Tentacles (1977) / Reptilicus (1962)
Director(s): Ovidio G. Assonitis / Sidney Pink
Starring: John Huston, Shelley Winters, Bo Hopkins & Henry Fonda / Asbjørn Andersen, Carl Ottosen, Ann Smyrner & Mimi Heinrich
Released by: Scream Factory
Reviewed by Mike Kenny
Scream Factory, the horror/cult offshoot of Shout! Factory, submerges viewers into a terrifying creature double feature of sea monsters and prehistoric catastrophe. Starring an ensemble cast including John Huston (The African Queen), Shelley Winters (The Night of the Hunter), Bo Hopkins (Midnight Express) and Henry Fonda (12 Angry Men), Tentacles takes place on a small beach town where a giant killer octopus has wrapped its deadly grip. Next up, Reptilicus focuses on a team of copper miners who uncover the tail of a prehistoric creature. When scientists are brought in to research the specimen, the creature regenerates back to life to wreck havoc on Denmark.
Riding the coattails of Director Steven Spielberg’s seaside shocker, this Italian production, shot on the sunny California shores makes great strides in delivering a suspenseful B-movie counterpart. Set on the tourist resort of Ocean Beach, Tentacles finds the sleepy community in danger when an enormous octopus begins claiming victims and sucking their skin dry. With his suspicions raised, veteran reporter Ned Turner (Huston) suspects the construction of the Trojan company’s underwater tunnel to blame, much to the dismay of owner Mr. Whitehead (Fonda). Combining efforts, Turner and Marine Biologist Will Gleason (Hopkins) discover irregular levels of radio signals as the cause for the octopus‘ deadly behavior. Under the direction of Ovidio G. Assonitis (using the pseudonym Oliver Hellman), Tentacles surprises with its ability to weave a tense tale while, restraining its monster’s screen time to great effect. Headlined by an all-star cast, this blatant foreign ripoff is a well-acted affair providing likable characters the audiences grow to care for. With a tense yacht race pitting children in peril and a final standoff between Gleason and his trained killer whales against the mammoth octopus, Tentacles makes a splash as one of the best Jaws imitators of its time.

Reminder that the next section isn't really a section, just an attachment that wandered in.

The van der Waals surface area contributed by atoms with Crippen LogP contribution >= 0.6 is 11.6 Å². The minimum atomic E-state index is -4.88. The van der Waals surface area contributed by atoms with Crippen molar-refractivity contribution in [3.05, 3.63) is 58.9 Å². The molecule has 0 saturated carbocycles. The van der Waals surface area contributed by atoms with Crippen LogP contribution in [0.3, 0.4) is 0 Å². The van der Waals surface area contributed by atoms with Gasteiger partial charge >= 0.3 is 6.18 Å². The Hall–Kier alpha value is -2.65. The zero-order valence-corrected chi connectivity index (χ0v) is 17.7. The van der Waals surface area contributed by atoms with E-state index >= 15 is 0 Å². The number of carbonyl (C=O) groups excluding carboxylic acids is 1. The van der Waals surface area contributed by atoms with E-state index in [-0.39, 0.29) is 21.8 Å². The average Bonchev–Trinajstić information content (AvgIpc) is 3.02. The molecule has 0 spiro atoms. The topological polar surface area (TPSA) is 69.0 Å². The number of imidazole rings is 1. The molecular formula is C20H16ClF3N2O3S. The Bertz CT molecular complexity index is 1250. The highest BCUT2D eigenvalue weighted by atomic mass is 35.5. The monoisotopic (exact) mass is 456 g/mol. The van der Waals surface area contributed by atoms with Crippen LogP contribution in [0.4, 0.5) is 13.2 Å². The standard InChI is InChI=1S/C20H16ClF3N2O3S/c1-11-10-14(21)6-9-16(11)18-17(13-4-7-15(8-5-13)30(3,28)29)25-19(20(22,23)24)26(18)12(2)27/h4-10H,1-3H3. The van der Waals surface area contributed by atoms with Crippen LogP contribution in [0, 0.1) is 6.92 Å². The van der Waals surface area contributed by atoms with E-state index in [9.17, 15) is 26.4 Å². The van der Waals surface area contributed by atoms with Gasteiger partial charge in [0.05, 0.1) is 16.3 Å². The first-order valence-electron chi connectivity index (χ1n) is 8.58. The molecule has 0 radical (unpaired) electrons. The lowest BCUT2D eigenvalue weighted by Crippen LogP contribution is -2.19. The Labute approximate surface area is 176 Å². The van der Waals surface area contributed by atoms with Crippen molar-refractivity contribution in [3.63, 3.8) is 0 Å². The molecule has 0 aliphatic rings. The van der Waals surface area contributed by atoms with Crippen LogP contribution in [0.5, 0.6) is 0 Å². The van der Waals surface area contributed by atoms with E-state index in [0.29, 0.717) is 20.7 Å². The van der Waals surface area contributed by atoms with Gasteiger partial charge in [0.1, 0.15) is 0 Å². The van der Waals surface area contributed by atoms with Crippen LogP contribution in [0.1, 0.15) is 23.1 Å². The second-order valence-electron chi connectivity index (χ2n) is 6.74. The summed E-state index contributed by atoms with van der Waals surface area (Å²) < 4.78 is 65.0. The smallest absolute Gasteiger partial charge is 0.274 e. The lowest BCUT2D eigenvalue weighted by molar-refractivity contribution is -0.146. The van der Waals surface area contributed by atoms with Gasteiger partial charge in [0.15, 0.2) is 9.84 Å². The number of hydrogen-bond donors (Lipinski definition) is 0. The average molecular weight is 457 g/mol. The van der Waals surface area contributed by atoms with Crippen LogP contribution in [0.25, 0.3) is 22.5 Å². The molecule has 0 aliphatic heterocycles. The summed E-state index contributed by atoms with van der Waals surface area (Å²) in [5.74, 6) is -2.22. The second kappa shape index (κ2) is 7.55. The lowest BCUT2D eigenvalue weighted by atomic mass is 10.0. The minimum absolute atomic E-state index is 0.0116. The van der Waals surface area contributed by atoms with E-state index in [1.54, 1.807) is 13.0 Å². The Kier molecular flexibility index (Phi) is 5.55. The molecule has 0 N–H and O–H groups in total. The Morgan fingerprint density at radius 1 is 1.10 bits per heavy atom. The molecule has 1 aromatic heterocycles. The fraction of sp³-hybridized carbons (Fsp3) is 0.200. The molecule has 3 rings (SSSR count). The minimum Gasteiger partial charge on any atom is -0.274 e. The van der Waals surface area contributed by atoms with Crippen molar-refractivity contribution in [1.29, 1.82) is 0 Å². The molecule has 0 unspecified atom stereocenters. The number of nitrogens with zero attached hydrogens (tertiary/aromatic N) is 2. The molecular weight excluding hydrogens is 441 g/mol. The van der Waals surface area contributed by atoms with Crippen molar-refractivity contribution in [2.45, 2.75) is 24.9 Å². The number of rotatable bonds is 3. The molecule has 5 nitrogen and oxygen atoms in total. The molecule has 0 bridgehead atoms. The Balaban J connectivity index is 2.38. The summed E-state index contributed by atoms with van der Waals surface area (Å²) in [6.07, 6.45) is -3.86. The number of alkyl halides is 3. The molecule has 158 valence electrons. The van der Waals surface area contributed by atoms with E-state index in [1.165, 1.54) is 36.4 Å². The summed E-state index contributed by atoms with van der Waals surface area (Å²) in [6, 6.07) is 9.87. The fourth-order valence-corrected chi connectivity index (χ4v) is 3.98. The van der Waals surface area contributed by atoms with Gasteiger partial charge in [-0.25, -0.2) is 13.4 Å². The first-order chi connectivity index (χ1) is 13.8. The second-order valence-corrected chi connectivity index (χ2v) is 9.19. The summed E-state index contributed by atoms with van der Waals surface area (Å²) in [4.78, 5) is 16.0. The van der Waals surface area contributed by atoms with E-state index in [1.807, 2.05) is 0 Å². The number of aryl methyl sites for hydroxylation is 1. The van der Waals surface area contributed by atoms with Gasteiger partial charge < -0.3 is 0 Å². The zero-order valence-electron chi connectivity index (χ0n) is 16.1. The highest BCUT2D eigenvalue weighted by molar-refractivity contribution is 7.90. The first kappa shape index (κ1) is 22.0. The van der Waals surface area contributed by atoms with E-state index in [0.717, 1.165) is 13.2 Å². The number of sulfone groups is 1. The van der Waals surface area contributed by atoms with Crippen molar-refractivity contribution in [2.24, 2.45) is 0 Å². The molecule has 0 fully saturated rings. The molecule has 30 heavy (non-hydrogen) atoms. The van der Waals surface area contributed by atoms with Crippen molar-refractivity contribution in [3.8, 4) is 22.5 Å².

Infamously known as Denmark’s first and only monster film, Reptilicus was concocted as a Danish-American production that U.S. distributor American International Pictures found unreleasable at the time of its completion. Resulting in a lawsuit with U.S. Director Sidney Pink (Journey to the Seventh Planet) that was later dropped, Reptilicus stands as a forgettable slice of drive-in junk food. After the remains of a lizard-like tail are sent to Copenhagen for scientific research, the tail begins to rapidly regenerate forming a full-sized reptilian dinosaur. As chaos ensues across the country, scientists and the military band together to destroy the colossal creature. Following the simple yet, entertaining formula of giant monster flicks, Reptilicus suffers from a painfully wooden cast and a hilariously awful looking monster. Cheaply produced and displaying dreadful optical effects including, a farmer being swallowed by the enormous monster,Reptilicus has few redeeming qualities outside of its campy production values and genius plan to lay the beast to rest with a powerful sedative.
Scream Factory presents Tentacles with a 1080p transfer, sporting a 2.35:1 aspect ratio. With the exception of scant scratches, the film shines in high-definition with prominent colors resulting in lush scenery and warm, natural skin tones. Detail is also admirable with underwater sequences greatly impressing with their clarity. Meanwhile, Reptilicus arrives with a 1080p transfer, sporting a 1.66:1 aspect ratio. Struck from a new HD master, the schlocky monster flick has never looked better. With the exception of increased scratches during optical effects sequences, Reptilicus awards viewers with bolder colors and appreciated detail lacking in previous home video releases. Both films come equipped with LPCM 2.0 mixes that project dialogue clearly while music and moments of military gunfire and oceanside screams offer added boosts in quality. In the special features department, Tentacles arrives with its Theatrical Trailer (1:01), a Photo Gallery (2:01) and Radio Spot (0:58) while, Reptilicus is also joined with its own Theatrical Trailer (1:58), Photo Gallery (2:41) and Radio Spot (1:00).
Inviting viewers to spine-tingling avenues where multi-legged and prehistoric monsters reside, Scream Factory provides likeminded fans with a complimentary coupling of creature features. While Tentacles reigns supreme as one of the better Jaws cash-grabs, Reptilicus suffers from an unexciting cast and abysmal effects that simultaneously lend the film its only charm. Arriving with minimal features, both films have made highly beneficial leaps to HD looking better than ever. Craving to capture Saturday night B-movie thrills, Scream Factory’s latest double feature is just the solution.
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